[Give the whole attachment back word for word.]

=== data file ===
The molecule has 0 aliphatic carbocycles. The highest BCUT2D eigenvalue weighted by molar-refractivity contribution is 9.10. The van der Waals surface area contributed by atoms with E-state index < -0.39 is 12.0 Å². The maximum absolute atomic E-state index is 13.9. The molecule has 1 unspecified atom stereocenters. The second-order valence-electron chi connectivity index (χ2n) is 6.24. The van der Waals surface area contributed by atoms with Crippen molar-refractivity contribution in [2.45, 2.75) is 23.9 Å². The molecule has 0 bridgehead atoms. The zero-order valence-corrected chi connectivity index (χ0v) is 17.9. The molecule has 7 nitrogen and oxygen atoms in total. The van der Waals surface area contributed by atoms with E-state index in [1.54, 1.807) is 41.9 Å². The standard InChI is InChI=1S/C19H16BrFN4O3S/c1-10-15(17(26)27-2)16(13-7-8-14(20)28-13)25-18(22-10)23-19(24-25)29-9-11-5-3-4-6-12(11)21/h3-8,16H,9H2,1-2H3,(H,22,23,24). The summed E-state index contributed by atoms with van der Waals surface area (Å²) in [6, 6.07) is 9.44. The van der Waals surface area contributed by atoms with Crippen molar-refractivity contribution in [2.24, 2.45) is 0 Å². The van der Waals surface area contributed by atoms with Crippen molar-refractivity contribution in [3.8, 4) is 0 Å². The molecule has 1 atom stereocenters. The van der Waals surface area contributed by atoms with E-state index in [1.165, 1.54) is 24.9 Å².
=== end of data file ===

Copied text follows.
The molecule has 0 aliphatic carbocycles. The highest BCUT2D eigenvalue weighted by molar-refractivity contribution is 9.10. The van der Waals surface area contributed by atoms with E-state index < -0.39 is 12.0 Å². The maximum absolute atomic E-state index is 13.9. The molecule has 1 unspecified atom stereocenters. The second-order valence-electron chi connectivity index (χ2n) is 6.24. The van der Waals surface area contributed by atoms with Crippen molar-refractivity contribution in [2.45, 2.75) is 23.9 Å². The molecule has 0 bridgehead atoms. The zero-order valence-corrected chi connectivity index (χ0v) is 17.9. The molecule has 7 nitrogen and oxygen atoms in total. The van der Waals surface area contributed by atoms with E-state index in [1.54, 1.807) is 41.9 Å². The standard InChI is InChI=1S/C19H16BrFN4O3S/c1-10-15(17(26)27-2)16(13-7-8-14(20)28-13)25-18(22-10)23-19(24-25)29-9-11-5-3-4-6-12(11)21/h3-8,16H,9H2,1-2H3,(H,22,23,24). The summed E-state index contributed by atoms with van der Waals surface area (Å²) in [6, 6.07) is 9.44. The van der Waals surface area contributed by atoms with Crippen molar-refractivity contribution in [2.24, 2.45) is 0 Å². The van der Waals surface area contributed by atoms with Crippen molar-refractivity contribution in [3.8, 4) is 0 Å². The molecule has 1 atom stereocenters. The van der Waals surface area contributed by atoms with E-state index in [1.165, 1.54) is 24.9 Å².